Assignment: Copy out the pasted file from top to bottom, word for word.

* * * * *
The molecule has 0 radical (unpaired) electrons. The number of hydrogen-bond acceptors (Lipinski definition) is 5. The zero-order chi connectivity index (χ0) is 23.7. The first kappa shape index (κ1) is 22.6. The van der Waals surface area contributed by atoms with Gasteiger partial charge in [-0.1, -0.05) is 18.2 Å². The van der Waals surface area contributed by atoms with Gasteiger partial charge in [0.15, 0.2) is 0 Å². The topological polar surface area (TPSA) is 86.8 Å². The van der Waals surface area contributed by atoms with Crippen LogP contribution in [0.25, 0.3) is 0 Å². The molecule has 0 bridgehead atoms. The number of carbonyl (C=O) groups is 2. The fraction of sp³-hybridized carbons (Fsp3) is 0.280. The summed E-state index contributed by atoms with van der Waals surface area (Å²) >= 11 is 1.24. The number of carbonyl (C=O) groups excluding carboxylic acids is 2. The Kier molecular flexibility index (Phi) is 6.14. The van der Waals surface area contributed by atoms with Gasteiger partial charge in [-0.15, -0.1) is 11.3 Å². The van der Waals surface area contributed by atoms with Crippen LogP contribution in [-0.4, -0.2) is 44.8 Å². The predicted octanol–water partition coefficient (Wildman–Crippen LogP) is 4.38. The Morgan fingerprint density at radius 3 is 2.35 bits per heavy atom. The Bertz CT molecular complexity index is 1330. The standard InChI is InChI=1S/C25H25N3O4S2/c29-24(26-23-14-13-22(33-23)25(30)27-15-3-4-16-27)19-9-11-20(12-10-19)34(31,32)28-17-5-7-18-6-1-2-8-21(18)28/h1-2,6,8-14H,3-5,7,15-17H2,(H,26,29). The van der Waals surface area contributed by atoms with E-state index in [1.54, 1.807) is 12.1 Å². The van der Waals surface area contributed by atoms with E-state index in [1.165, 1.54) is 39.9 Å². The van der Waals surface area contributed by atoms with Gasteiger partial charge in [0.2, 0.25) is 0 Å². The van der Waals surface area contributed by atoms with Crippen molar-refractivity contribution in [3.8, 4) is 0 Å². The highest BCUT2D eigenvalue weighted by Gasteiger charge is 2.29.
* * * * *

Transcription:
The molecule has 0 radical (unpaired) electrons. The number of hydrogen-bond acceptors (Lipinski definition) is 5. The zero-order chi connectivity index (χ0) is 23.7. The first kappa shape index (κ1) is 22.6. The van der Waals surface area contributed by atoms with Gasteiger partial charge in [-0.1, -0.05) is 18.2 Å². The van der Waals surface area contributed by atoms with Gasteiger partial charge in [0.15, 0.2) is 0 Å². The topological polar surface area (TPSA) is 86.8 Å². The van der Waals surface area contributed by atoms with Crippen LogP contribution in [0.25, 0.3) is 0 Å². The molecule has 0 bridgehead atoms. The number of carbonyl (C=O) groups is 2. The fraction of sp³-hybridized carbons (Fsp3) is 0.280. The summed E-state index contributed by atoms with van der Waals surface area (Å²) >= 11 is 1.24. The number of carbonyl (C=O) groups excluding carboxylic acids is 2. The Kier molecular flexibility index (Phi) is 6.14. The van der Waals surface area contributed by atoms with Gasteiger partial charge in [-0.15, -0.1) is 11.3 Å². The van der Waals surface area contributed by atoms with Crippen LogP contribution in [-0.4, -0.2) is 44.8 Å². The predicted octanol–water partition coefficient (Wildman–Crippen LogP) is 4.38. The Morgan fingerprint density at radius 3 is 2.35 bits per heavy atom. The Bertz CT molecular complexity index is 1330. The standard InChI is InChI=1S/C25H25N3O4S2/c29-24(26-23-14-13-22(33-23)25(30)27-15-3-4-16-27)19-9-11-20(12-10-19)34(31,32)28-17-5-7-18-6-1-2-8-21(18)28/h1-2,6,8-14H,3-5,7,15-17H2,(H,26,29). The van der Waals surface area contributed by atoms with E-state index in [1.54, 1.807) is 12.1 Å². The van der Waals surface area contributed by atoms with E-state index in [1.165, 1.54) is 39.9 Å². The van der Waals surface area contributed by atoms with Gasteiger partial charge in [0.2, 0.25) is 0 Å². The van der Waals surface area contributed by atoms with Crippen molar-refractivity contribution in [3.8, 4) is 0 Å². The highest BCUT2D eigenvalue weighted by Gasteiger charge is 2.29.